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The connections between various components of our health are not always self evident.

Take high blood pressure as an example. You usually cannot detect elevated blood pressure, and you wouldn’t feel any different than if it was normal. Internally, however, higher blood pressure can slowly injure and narrow your arteries.

The effects of damaged arteries can ultimately result in stroke, cardiovascular disease, or kidney disease, which is one of the reasons we have an yearly physical—to discover the existence of abnormalities before the dangerous consequences develop.

The point is, we usually can’t detect high blood pressure ourselves, and often can’t instantly understand the link between high blood pressure and, for example, kidney failure many years down the road.

But what we must understand is that every part of our body and aspect of our physiology is in some way related to everything else, and that it is our obligation to preserve and promote all components of our health.

The consequences of hearing loss to overall health

Similar to our blood pressure, we more often than not can’t detect small increments of hearing loss as it develops. And we certainly have a harder time envisioning the potential link between hearing loss and, say, dementia years down the road.

And although it doesn’t seem as though hearing loss is directly connected with serious physical disorders and cognitive decline, the science is telling us the exact opposite. In the same way that increases in blood pressure can damage arteries and cause circulation problems anywhere in the body, hearing loss can reduce stimulation and cause damage to the brain.

In fact, a 2013 study by Johns Hopkins University found that those with hearing loss acquired a 30-40 percent faster decline in cognitive function compared to individuals with normal hearing. Additionally, the study also found that the rate of cognitive decline was greater as the degree of hearing loss increased.

Researchers think that there are three probable explanations for the connection between hearing loss and brain decline:

  1. Hearing loss can bring about social seclusion and depression, both of which are known risk factors for mental decline.
  2. Hearing loss causes the brain to transfer resources away from thinking and memory to the processing of fainter sounds.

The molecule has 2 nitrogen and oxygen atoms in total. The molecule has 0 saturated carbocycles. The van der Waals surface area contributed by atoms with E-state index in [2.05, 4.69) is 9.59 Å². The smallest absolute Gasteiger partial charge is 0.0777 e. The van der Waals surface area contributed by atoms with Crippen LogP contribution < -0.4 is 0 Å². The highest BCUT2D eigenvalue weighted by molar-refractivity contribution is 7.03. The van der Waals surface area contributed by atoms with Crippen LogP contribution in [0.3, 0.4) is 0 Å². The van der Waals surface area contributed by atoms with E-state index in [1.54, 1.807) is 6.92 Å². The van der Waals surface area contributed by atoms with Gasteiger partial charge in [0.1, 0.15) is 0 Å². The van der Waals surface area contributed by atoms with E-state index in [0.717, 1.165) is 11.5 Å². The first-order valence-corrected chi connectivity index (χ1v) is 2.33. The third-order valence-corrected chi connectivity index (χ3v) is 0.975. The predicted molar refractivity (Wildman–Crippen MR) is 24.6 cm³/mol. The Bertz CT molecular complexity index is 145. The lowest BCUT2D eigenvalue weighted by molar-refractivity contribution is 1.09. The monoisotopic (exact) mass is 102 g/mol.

3. Hearing loss is a symptom of a common underlying injury to the brain that also impairs intellectual ability.

Perhaps it’s a mix of all three, but what’s clear is that hearing loss is directly associated with declining cognitive function. Diminished sound stimulation to the brain changes the way the brain functions, and not for the better.

Additional studies by Johns Hopkins University and others have revealed additional links between hearing loss and depression, memory issues, a higher risk of falls, and even dementia.

The consequences are all related to brain function and balance, and if researchers are correct, hearing loss could very likely cause additional cognitive problems that haven’t yet been studied.

Moving from hearing loss to hearing gain

To go back to the first example, having high blood pressure can either be disastrous to your health or it can be dealt with. Diet, exercise, and medication (if needed) can lower the pressure and maintain the health and integrity of your arteries.

Hearing loss can similarly create problems or can be taken care of. What researchers have discovered is that hearing aids can mitigate or reverse the effects of cognitive decline by revitalizing the brain with enhanced sound.

Improved hearing has been linked with greater social, mental, and physical health, and the gains in hearing strengthen relationships and improve conversations.

The bottom line is that we not only have a lot to lose with untreated hearing loss—we also have much to gain by taking the steps to enhance our hearing.

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